I am concerned about diet conscious adults putting children on diets however. Try to avoid feeding children "diet" foods. An adequate amount of calories and nutrients should be available to growing children to insure brain and physical development.

Why not offer other beverage choices to children. In hot weather, offer double diluted fruit juice, just plain cold water are good thirst quenchers or frozen fruit juice cubes.

Taste preference is something that is learned from birth through the age of six. If sweet foods are offered frequently, a child will be more likely to develop a preference for sweets. Don't give into children's pressure to buy sugar-sweetened beverage all the time.

What do you think about sugar-free hard candy and breath mints? They're good tasting, low calorie candies.

Most sugar-free candy, gum and breath mints taste good. Read the label to see which artificial sweetener is an ingredient. Sorbitol and mannitol are frequently used in these low calorie candies.

Sorbitol and mannitol are sugars derived from alcohol. They are readily converted to fructose and glucose. The problem with these sweeteners is that they are slowly absorbed from the intestines and may produce a laxative or gaseous effect. They are low in calories.

I would not suggest you eat a lot of sugar-free candy at a time. If gas or diarrhea bothers you, omit the sugar-free candy for one week and see if your symptoms go away. Try the sugar-free candy again and see if the symptoms return. This is an elimination diet that will help you identify any symptoms you may have.

Is saccharin all right to use? With all the cancer scares about artificial sweeteners, I want to know if it is safe to use.

Saccharin was thought to be one cause of bladder cancer in men. Because of a law called the Delaney Clause, any substance that is known to cause cancer in man or animals must be banned. At the time the Food and Drug Administration was considering banning saccharin, there wasn't any other artificial sweetener on the market. Since that time, any food with saccharin in it, has carried a warning label that the use of saccharin may be hazardous to your health.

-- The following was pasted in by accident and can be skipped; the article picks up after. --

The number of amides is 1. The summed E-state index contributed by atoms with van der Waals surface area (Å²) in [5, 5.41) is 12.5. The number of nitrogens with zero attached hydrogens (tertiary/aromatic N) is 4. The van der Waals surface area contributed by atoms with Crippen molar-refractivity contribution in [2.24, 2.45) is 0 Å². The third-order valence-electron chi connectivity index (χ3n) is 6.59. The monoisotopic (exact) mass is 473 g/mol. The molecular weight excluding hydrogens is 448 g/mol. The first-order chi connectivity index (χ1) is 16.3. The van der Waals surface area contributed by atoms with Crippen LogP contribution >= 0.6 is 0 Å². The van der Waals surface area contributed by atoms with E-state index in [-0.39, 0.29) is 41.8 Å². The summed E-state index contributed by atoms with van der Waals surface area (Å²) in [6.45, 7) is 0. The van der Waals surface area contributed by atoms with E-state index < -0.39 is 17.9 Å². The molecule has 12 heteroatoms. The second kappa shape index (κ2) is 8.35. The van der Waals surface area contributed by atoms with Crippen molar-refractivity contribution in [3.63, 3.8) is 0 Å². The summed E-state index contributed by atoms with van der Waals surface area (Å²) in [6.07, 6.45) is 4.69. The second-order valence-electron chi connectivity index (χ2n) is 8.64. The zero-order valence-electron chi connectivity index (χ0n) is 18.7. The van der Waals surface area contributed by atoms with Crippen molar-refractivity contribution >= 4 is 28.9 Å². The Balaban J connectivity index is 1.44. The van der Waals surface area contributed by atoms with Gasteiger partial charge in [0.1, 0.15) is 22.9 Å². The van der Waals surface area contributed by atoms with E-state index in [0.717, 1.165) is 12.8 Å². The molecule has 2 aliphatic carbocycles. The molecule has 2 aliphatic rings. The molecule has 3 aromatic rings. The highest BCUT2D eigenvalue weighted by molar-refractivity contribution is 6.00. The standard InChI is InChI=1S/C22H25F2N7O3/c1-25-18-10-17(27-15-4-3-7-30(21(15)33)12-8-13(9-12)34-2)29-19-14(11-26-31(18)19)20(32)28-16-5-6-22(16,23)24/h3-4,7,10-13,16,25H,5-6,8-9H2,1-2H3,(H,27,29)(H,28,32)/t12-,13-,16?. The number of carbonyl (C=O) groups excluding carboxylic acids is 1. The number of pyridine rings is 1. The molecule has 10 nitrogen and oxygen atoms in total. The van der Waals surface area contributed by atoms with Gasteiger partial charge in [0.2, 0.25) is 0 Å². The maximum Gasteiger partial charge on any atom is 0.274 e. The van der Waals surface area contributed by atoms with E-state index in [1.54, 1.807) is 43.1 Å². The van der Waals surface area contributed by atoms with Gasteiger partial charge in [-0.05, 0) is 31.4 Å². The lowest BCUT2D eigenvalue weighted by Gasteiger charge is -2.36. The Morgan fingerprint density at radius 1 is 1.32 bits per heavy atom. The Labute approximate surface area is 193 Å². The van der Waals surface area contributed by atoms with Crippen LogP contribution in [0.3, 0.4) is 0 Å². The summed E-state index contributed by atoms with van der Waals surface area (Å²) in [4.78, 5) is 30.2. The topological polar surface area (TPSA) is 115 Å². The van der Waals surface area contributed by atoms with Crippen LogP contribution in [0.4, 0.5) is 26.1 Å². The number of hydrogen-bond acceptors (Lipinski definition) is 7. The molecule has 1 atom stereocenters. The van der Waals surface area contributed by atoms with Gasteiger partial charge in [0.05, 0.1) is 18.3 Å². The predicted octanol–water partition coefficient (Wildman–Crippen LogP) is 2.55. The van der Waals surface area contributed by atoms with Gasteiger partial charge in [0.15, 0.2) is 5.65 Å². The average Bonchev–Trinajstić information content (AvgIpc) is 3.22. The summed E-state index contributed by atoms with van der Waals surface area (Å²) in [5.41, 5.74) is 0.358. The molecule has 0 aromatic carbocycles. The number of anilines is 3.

The Center for Disease Control in Atlanta studied person's with bladder cancer. They did not find any higher incidence of bladder cancer among saccharin users as compared to non-saccharin users.

The numbers of foods in today's market with saccharin are fewer because of the increased use of aspartame. Aspartame does not leave a bitter aftertaste as saccharin does.

How much sugar is in a sucker?

The size of suckers vary, but in a clear, hard candy sucker, there should be about one to two teaspoons of sugar (four to eight grams).

Are your brushing your teeth after eating a sucker? Sweet sticky sugars like suckers or candy adhere to tooth enamel. The bacteria in your mouth feed on simple sugars. The bacteria increase the acidity of your mouth which in turn eats through the enamel covering on your teeth. This increases cavities (dental caries). Frequent brushing helps remove sticky sweets that adhere to teeth. Use of fluoridated toothpaste also helps reduce cavities.

I've started using honey instead of sugar since it is a more natural sweetener. I've been trying to cut down on sugar. I'm not fat or a diabetic. I just think it would be more healthy.

Well, you are still using sugar if you have switched to honey. Honey contains 40% sucrose (table sugar) and 60% fructose (fruit sugar).

Honey can be used to replace sugar in a recipe; 3/4 cup of honey can replace one cup of sugar in a recipe. You will have to reduce the liquid by one-half cup for each cup of honey you add to the recipe though.

If you want to cut down on your total intake of sugar, consider decreasing all sugars, white, brown, powdered, raw, as well as honey. You could limit your intake of foods high in sugar to once a week rather than eating sweets daily. Another significant reduction in sugar could be made by adding only 1/2 to 1/3 the amount of sugar or honey called for in a recipe. You will be surprised how good cookies taste with half the sugar.

Sugar is a natural food. It comes from sugar cane or sugar beets. It is considered an empty calorie since there are not any vitamins or minerals in sugar. Some advocates of honey claim that honey has vitamins and minerals. Honey does contain some nutrients, but one tablespoon of honey will provide less than 1/100 of your Recommended Dietary Allowances (RDA) for protein, thiamin, riboflavin, niacin, vitamin C, calcium and iron. There is no vitamin A in honey. This is not a significant contribution to your diet nutrient wise and honey is adding calories along with those trace amounts of nutrients.